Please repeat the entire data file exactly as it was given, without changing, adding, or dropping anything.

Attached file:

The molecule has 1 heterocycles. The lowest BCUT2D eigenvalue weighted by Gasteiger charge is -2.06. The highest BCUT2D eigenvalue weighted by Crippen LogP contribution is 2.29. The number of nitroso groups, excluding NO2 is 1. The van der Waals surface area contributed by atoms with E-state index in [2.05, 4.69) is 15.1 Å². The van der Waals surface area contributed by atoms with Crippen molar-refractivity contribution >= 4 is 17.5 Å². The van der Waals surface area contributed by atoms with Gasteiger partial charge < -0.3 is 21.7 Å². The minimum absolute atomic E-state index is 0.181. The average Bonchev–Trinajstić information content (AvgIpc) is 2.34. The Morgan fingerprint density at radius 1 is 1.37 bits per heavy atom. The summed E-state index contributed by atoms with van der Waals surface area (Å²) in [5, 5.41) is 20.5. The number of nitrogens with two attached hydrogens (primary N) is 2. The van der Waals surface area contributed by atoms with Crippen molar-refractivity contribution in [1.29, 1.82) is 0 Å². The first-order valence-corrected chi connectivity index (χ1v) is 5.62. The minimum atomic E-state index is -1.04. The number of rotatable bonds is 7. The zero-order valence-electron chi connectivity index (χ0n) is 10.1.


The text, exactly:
The molecule has 1 heterocycles. The lowest BCUT2D eigenvalue weighted by Gasteiger charge is -2.06. The highest BCUT2D eigenvalue weighted by Crippen LogP contribution is 2.29. The number of nitroso groups, excluding NO2 is 1. The van der Waals surface area contributed by atoms with E-state index in [2.05, 4.69) is 15.1 Å². The van der Waals surface area contributed by atoms with Crippen molar-refractivity contribution >= 4 is 17.5 Å². The van der Waals surface area contributed by atoms with Gasteiger partial charge < -0.3 is 21.7 Å². The minimum absolute atomic E-state index is 0.181. The average Bonchev–Trinajstić information content (AvgIpc) is 2.34. The Morgan fingerprint density at radius 1 is 1.37 bits per heavy atom. The summed E-state index contributed by atoms with van der Waals surface area (Å²) in [5, 5.41) is 20.5. The number of nitrogens with two attached hydrogens (primary N) is 2. The van der Waals surface area contributed by atoms with Crippen molar-refractivity contribution in [1.29, 1.82) is 0 Å². The first-order valence-corrected chi connectivity index (χ1v) is 5.62. The minimum atomic E-state index is -1.04. The number of rotatable bonds is 7. The zero-order valence-electron chi connectivity index (χ0n) is 10.1.